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Wood grain filler not what I thought.

Discussion in 'Luthier's Corner' started by Quatzu, Jan 9, 2014.

  1. Quatzu


    Jul 15, 2008
    Detroit, MI
    We'll I've made quite a mess. I'm using Old Masters Wood Grain Filler on a freshly-sanded jazz body I've stripped of poly, and I think I misunderstood the part about "wiping off the excess." I slathered it on and wiped off big drips and thick parts, but figured the rest would dry hard and easily sandable. I left the body rather coated in the stuff, figuring it would also function as a chip and ding and scrape filler. After five days of drying, I started sanding tonight.

    What I have is a gunked-up sander doing nothing but spreading around rolled-up silly putty.

    I think I was supposed to REALLY wipe off the excess when it was wet to point of not leaving much of a visible layer. My questions are this: is it ever really going to dry to a hard sandable substance? Should I wait it out and sand or shoul I scrape it off? It's just all still peanut buttery after five days of "drying." Does it ever dry hard? Thanks in advance.
  2. Ragoo


    Oct 14, 2011
    Richardson, Texas
    You were supposed to wait until it dried to a matte color (it takes about 15-30 minutes), then used a coarse rag or something to remove everything that wasn't actually inside the grain. I'd try using a razorblade to CAREFULLY scrape the excess off. I'm finishing a Jazz bass body as well and the oil-based filler I used was somewhat difficult to get off even after just an hour of drying. I can only imagine what 5 days would do.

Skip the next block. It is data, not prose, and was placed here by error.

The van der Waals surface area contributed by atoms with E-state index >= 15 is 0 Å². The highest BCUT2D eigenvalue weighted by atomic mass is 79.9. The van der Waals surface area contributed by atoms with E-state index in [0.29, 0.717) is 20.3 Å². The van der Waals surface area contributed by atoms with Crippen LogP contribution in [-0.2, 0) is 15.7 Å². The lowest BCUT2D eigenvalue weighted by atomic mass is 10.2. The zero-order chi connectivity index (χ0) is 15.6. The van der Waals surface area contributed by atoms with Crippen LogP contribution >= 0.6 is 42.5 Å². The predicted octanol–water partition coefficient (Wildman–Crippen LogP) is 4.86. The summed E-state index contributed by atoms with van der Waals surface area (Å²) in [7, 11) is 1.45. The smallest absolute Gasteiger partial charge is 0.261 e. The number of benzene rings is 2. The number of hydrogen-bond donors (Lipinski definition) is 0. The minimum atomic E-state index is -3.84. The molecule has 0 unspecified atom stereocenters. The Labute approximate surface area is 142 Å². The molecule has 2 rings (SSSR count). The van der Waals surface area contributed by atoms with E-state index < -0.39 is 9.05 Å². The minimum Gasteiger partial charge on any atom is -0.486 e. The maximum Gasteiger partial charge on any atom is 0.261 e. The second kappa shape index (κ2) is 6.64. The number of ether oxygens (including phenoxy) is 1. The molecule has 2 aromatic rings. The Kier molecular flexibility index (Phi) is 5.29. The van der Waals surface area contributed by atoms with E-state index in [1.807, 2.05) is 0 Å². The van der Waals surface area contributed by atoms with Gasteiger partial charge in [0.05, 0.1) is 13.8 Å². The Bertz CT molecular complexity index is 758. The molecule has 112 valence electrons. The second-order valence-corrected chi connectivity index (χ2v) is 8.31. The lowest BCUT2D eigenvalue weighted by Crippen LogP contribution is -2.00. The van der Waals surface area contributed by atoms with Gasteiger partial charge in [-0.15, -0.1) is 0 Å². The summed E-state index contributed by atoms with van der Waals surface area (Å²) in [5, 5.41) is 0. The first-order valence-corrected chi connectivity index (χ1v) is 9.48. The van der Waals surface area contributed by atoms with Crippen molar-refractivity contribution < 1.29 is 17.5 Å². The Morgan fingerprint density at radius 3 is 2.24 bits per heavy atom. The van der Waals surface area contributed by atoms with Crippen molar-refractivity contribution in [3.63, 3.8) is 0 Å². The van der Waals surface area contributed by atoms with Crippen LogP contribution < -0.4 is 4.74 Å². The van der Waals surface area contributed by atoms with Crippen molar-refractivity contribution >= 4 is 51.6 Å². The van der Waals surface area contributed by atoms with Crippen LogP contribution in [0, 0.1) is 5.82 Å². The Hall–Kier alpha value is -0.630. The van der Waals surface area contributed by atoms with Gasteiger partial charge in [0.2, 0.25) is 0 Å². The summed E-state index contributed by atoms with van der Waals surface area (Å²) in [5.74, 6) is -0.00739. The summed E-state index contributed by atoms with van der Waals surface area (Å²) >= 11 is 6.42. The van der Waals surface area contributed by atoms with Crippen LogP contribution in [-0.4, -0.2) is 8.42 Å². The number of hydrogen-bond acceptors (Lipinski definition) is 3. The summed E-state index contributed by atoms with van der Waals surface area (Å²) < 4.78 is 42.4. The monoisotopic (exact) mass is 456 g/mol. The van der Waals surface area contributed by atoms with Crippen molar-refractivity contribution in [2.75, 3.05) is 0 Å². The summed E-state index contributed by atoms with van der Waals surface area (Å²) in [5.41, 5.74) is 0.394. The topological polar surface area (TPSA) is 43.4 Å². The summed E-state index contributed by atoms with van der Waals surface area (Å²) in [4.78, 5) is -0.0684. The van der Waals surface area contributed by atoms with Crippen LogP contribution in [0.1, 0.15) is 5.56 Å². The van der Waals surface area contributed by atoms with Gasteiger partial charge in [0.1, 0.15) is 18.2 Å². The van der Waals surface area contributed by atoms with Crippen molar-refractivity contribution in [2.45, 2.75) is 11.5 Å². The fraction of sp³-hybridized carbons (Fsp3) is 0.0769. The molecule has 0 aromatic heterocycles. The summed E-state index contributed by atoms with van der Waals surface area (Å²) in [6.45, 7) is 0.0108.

3. Quatzu


    Jul 15, 2008
    Detroit, MI
    Ugh. I knew it. I guess "excess" means different things to different people. Guess I need to start scraping. Thank you for your response.
  4. Ragoo


    Oct 14, 2011
    Richardson, Texas
    No problem. Good luck!
  5. JIO

    JIO Gold Supporting Member Commercial User

    Jun 30, 2010
    Pacifica CA
    musician/artist/owner - Gildaxe
    a tough one - there are many factors involved and at this point it would probably be good just to remove as much of what you applied as you can w/o removing body wood. Whatever's left should harden but there shouldn't be much left after scraping it off. Depending on the specific product, the humidity, the coldness in the air, etc will all have affect on filler. But yes, it shouldn't have been 'caked' on.
    I'm to the point of skipping grain filler and instead doing multiple coats of (thinner based) sanding sealer. You can get quick drying versions (2-4 hrs) and do at least few coats w/sanding between a day. It will level out eventually with the sealer filling the grain. Use a wood block w/your sandpaper to keep the top/back flat. The sides are harder w/tighter grain and should require less filling. This method is also good if you want to do a translucent finish on top as the sealer is clear. Good luck.
  6. pfox14


    Dec 22, 2013
    You might try using a card scraper to remove the excess. You should be able to scrape right down to bare wood and sand the rest. Hope you get it sorted out.
  7. Dave Curran

    Dave Curran Lilduke

    Jul 27, 2013
    I use bondo applicators. Flexible, with a sharp edge. Plastic, and CHEAP!
  8. thiessen3.14

    thiessen3.14 Supporting Member

    Nov 22, 2002
    wichita, ks
    You could also try a rag with naptha solvent--you might take some out of the pores, too, but it should be easier/safer for the wood than scraping
  9. Quatzu


    Jul 15, 2008
    Detroit, MI
    Thanks everyone. I ended up scraping off all the excess, waiting a few more days, and sanding off the rest. It turned out great. Now I know.